The European Union signed the Anticounterfeiting Trade Agreement on January 26, but the treaty will require ratification from the EU Parliament before it enters into force, and ratification is not guaranteed. Parliament will debate ratification in June.
The EU Rapportuer for ACTA, Kader Arif resigned in protest over the signing, saying “I condemn the whole process which led to the signature of this agreement: no consultation of the civil society, lack of transparency since the beginning of negotiations, repeated delays of the signature of the text without any explanation given, reject of Parliament’s recommendations as given in several resolutions of our assembly.”
Alarm about ACTA is growing in the United States as well. People who opposed the Stop Online Piracy Act and the Protect IP Act are turning their attention to ACTA and other vehicles of trade policy (like the TPP and Special 301) that promote TRIPS-Plus intellectual property . Examples include:
Rep. Darrell Issa, speaking at the World Economic Forum:
“As a member of Congress, it’s more dangerous than SOPA. It’s not coming to me for a vote. It purports that it does not change existing laws. But once implemented, it creates a whole new enforcement system and will virtually tie the hands of Congress to undo it.”
Harvard Professor Yochai Benkler, in a column titled “Seven Lessons from SOPA/PIPA/Megaupload and Four Proposals on Where We Go From Here.”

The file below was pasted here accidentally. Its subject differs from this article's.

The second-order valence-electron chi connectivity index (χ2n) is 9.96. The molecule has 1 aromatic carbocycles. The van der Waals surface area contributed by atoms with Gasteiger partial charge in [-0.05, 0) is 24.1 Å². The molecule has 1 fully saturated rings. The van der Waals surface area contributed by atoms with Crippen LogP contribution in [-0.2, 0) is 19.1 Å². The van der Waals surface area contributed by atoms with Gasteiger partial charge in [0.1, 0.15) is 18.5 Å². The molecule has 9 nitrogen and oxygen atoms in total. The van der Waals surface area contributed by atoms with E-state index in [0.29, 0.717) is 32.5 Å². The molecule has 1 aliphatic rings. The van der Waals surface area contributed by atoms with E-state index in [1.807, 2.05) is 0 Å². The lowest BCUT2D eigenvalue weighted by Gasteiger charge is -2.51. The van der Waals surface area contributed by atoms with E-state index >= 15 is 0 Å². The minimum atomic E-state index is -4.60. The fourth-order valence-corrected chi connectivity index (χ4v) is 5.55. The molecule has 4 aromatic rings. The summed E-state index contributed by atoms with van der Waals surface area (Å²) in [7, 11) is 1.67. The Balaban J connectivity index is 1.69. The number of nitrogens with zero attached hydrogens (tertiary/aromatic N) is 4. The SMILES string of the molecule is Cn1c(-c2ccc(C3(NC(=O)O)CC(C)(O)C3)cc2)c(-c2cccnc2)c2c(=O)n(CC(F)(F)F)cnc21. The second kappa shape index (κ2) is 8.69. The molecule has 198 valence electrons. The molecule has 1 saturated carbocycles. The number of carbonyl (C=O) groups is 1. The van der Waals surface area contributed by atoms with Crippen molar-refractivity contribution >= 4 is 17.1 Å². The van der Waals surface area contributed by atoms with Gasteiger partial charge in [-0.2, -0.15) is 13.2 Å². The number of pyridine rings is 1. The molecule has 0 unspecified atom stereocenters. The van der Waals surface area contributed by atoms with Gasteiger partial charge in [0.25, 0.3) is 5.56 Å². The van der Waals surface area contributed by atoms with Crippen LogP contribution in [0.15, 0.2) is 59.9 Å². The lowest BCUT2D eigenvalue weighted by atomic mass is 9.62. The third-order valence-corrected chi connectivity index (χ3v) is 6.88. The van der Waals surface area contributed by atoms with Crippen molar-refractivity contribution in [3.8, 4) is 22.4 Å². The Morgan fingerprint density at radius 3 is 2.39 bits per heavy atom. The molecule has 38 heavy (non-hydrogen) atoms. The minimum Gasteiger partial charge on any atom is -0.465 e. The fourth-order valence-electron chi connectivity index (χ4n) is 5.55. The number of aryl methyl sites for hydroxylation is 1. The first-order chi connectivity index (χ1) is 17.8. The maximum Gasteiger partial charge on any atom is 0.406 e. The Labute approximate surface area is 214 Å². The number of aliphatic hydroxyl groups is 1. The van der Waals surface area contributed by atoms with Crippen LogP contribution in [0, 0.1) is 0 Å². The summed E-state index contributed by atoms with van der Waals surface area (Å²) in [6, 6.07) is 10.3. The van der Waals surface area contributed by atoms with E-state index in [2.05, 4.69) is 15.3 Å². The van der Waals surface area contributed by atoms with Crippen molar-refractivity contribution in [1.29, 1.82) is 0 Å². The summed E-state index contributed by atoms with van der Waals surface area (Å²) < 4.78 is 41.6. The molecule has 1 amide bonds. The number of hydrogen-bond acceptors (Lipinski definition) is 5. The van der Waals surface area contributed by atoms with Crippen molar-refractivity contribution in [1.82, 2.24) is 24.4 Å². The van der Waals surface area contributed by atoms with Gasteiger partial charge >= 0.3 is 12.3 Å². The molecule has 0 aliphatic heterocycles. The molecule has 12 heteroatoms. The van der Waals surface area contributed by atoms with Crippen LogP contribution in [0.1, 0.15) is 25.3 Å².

Rein in the international trade pathway for copyright extension. Another pathway, similar to criminalization in the sense that it harnesses federal functionaries to help the industry, distinct in the set of functionaries it harnesses, has been international trade. Through a set of trade agreements, both bilateral and multilateral, the U.S. government has pursued the passage of requirements more stringent than it could itself pass in the U.S. The recent adoption of SOPA-like laws in Spain is one example, as is the notorious Anti Counterfeiting Trade Agreement (ACTA). We need a law that would prohibit secret negotiation of IP-related provisions in international agreements, and a law that prohibits the U.S. from entering agreements that require of ourselves or our trading partners more restrictions on the public domain than then-current U.S. law permits.
Maira Sutton and Parker Higgins in the EFF Deeplinks Blog “We Have Every Right to Be Furious About ACTA.”
If there’s one thing that encapsulates what’s wrong with the way government functions today, ACTA is it. You wouldn’t know it from the name, but the Anti-Counterfeiting Trade Agreement is a plurilateral agreement designed to broaden and extend existing intellectual property (IP) enforcement laws to the Internet. While it was only negotiated between a few countries,1 it has global consequences. First because it will create new rules for the Internet, and second, because its standards will be applied to other countries through the U.S.’s annual Special 301 process. Negotiated in secret, ACTA bypassed checks and balances of existing international IP norm-setting bodies, without any meaningful input from national parliaments, policymakers, or their citizens. Worse still, the agreement creates a new global institution, an “ACTA Committee” to oversee its implementation and interpretation that will be made up of unelected members with no legal obligation to be transparent in their proceedings. Both in substance and in process, ACTA embodies an outdated top-down, arbitrary approach to government that is out of step with modern notions of participatory democracy.